We have felt the constant pressure of public opinion in trying to do things that have never been done in this country and to implement policies which are beneficial, even though there may be a difference of opinion on the details – still they are beneficial in their general thrust.
As to the referendum- first of all I consider that a referendum is the decisive and categorical answer to all those scenarios both inside and outside of Greece which talk of abnormality or of exiting the euro. I must make it clear to all that I have every faith in the wisdom and maturity of the Greek people, much more so than in the present political system.
I am not condemning the political system in general. What we know is an established political system. Counter to this are the citizens, without any romantic allusions. I believe firmly in Democracy and this will never change as a principle that I hold, and I believe is firmly rooted in our political movement, with deep political and cultural roots in our country.
Despite the prevailing problems of certain systems, as soon as we mentioned the referendum, it was the first time for many years that citizens felt that we were taking them into account and enabling their voice to be heard and that we trust their judgement. We believe in people’s ability to judge correctly with the correct information to hand of course.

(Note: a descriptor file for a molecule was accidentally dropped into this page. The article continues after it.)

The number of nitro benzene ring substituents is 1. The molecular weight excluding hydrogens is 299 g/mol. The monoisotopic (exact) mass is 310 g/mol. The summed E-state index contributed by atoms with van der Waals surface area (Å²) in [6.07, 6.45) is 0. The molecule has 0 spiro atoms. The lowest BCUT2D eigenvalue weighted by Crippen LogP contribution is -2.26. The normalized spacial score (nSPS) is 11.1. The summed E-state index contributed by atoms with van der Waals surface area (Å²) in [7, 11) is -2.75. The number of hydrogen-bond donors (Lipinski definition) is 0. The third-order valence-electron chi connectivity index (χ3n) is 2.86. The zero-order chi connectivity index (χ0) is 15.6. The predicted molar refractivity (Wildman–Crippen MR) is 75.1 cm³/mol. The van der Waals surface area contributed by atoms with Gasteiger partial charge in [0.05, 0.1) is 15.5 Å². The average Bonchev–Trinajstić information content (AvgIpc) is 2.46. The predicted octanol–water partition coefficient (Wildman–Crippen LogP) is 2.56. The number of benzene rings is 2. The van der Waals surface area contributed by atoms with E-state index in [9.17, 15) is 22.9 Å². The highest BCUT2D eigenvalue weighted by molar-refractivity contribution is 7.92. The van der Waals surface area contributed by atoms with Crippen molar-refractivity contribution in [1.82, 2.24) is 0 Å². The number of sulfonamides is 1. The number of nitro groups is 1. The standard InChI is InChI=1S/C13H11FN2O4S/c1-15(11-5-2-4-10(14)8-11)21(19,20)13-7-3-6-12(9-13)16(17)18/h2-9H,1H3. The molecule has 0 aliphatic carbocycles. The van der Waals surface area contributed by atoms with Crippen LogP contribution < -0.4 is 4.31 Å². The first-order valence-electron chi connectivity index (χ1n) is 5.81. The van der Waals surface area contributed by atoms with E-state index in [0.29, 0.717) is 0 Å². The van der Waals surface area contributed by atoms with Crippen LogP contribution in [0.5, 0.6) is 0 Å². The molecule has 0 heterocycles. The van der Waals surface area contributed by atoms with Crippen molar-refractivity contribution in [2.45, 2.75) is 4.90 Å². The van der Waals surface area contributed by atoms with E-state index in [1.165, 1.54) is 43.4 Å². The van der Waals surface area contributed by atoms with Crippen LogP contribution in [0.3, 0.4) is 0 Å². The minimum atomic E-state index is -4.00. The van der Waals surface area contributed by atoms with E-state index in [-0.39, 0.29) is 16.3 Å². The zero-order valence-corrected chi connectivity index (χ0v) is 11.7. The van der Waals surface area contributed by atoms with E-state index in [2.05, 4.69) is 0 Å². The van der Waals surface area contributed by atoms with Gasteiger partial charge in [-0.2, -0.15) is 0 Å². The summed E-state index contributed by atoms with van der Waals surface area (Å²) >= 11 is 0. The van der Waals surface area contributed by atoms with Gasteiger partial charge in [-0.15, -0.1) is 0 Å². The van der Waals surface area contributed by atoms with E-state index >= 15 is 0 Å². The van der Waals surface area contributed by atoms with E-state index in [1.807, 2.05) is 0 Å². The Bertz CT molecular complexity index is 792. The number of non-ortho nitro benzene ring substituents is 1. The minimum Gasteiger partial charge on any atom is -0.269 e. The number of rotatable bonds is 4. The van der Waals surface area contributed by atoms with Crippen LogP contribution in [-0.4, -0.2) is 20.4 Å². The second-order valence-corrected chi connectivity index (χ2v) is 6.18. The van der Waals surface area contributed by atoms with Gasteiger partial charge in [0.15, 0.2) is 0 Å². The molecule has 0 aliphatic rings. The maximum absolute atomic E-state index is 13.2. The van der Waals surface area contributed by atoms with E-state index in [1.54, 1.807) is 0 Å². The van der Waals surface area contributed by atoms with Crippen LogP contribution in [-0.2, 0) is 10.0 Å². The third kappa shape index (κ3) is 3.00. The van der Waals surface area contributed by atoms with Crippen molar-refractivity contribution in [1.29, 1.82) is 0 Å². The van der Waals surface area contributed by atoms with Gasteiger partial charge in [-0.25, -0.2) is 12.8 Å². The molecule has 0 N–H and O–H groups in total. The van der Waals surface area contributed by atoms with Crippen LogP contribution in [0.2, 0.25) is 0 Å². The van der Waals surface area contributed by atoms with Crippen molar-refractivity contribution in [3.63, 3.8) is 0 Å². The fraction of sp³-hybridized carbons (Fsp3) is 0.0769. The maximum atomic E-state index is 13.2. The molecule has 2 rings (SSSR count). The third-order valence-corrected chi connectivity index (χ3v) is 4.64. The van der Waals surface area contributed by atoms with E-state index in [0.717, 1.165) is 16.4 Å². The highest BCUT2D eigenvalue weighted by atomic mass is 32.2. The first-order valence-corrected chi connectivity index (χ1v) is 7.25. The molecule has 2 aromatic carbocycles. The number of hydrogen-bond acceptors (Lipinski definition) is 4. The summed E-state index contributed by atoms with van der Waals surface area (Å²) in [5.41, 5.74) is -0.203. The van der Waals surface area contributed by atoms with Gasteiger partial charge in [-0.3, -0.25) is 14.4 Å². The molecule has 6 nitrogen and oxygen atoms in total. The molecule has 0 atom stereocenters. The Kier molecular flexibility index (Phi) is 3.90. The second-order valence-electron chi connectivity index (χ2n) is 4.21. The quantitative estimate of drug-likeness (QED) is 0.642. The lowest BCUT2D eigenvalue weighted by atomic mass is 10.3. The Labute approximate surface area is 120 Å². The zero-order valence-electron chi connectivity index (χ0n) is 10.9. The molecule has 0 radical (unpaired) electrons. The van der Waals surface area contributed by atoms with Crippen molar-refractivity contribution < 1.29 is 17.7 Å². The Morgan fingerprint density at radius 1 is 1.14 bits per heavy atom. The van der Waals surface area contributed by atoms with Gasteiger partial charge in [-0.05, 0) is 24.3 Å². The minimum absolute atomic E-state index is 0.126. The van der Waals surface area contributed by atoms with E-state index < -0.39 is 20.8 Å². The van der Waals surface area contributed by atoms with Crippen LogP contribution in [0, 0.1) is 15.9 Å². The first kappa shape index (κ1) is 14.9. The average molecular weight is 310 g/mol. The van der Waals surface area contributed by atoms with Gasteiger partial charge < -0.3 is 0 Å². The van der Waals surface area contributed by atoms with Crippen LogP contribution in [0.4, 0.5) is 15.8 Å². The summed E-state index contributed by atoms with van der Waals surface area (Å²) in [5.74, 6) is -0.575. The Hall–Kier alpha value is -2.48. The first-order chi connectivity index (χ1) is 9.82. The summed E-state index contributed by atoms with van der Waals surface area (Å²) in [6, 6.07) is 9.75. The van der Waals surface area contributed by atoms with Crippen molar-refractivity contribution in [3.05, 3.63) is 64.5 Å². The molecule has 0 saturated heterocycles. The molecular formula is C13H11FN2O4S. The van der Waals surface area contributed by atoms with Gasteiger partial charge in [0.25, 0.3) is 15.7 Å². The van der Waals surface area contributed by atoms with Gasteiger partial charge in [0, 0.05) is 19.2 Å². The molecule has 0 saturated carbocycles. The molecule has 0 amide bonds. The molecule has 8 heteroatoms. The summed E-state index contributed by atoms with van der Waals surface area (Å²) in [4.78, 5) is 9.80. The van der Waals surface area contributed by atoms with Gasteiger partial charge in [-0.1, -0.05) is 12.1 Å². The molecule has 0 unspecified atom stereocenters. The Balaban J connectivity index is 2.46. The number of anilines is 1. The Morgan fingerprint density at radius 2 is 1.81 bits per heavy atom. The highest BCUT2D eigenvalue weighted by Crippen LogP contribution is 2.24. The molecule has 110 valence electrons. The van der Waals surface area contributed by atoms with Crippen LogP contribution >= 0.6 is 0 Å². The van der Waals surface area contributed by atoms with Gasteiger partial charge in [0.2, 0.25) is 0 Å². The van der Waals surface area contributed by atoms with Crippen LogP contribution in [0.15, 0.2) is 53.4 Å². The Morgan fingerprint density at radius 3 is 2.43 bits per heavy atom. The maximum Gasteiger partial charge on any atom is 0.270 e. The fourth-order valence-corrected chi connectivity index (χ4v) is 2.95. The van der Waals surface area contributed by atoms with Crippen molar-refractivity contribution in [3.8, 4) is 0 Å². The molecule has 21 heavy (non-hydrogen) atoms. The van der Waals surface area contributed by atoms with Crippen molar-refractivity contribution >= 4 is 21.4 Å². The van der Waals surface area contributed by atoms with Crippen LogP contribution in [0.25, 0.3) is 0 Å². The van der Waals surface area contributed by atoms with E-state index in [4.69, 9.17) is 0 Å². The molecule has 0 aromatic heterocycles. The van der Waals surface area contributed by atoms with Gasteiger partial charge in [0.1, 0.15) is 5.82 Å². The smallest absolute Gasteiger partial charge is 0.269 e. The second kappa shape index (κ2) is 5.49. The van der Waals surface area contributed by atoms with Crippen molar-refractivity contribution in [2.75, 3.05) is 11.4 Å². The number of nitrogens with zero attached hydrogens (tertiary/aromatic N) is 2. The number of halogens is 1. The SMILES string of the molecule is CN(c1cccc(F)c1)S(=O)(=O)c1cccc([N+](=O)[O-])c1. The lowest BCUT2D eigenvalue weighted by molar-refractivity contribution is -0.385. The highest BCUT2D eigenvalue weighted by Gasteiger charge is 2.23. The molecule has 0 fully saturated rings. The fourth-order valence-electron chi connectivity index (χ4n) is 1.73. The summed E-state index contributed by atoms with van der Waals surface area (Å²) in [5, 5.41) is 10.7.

As for our partners, they recognise our right to a referendum. Of course, as I said in the Cabinet meeting they would like everything to be calm, simple and without referenda.
As to the subject of the referendum, this was not for them to set. This is non-negotiable for us. They explained that they would then interpret the result.
Of course we will never, as Vangelis Venizelos said earlier have made our participation in the euro a subject of the referendum. Our participation in the euro goes without saying. If we do not however meet up to our obligations, then the issue of the euro is of necessity up for debate. Our referendum issue would have been the 26th October agreement. This is a beneficial package with many issues and of course commitments attached.
We said yesterday that this package will be the basic issue for the referendum, which of course is our guarantee for participation in the euro. Rejection of this package will for our partners signify the beginning of our exit from the euro. In the meeting somebody mentioned the fact that ‘if you leave the euro, it does not mean that you leave for ever – you will leave for ten years and then we will discuss matters again’.
The final result of rejecting the 26th October package, either by referendum, either by elections, or through parliament, or due to not being able to implement it, – would mean leaving the euro.
The non-implementation of the package would mean, quite simply, ‘out of the euro’, we must comprehend this and make it known to all. I believe that we have understood this. It is not the referendum, as some would say, that is at fault for this situation, it was the impossibility of implementing the package.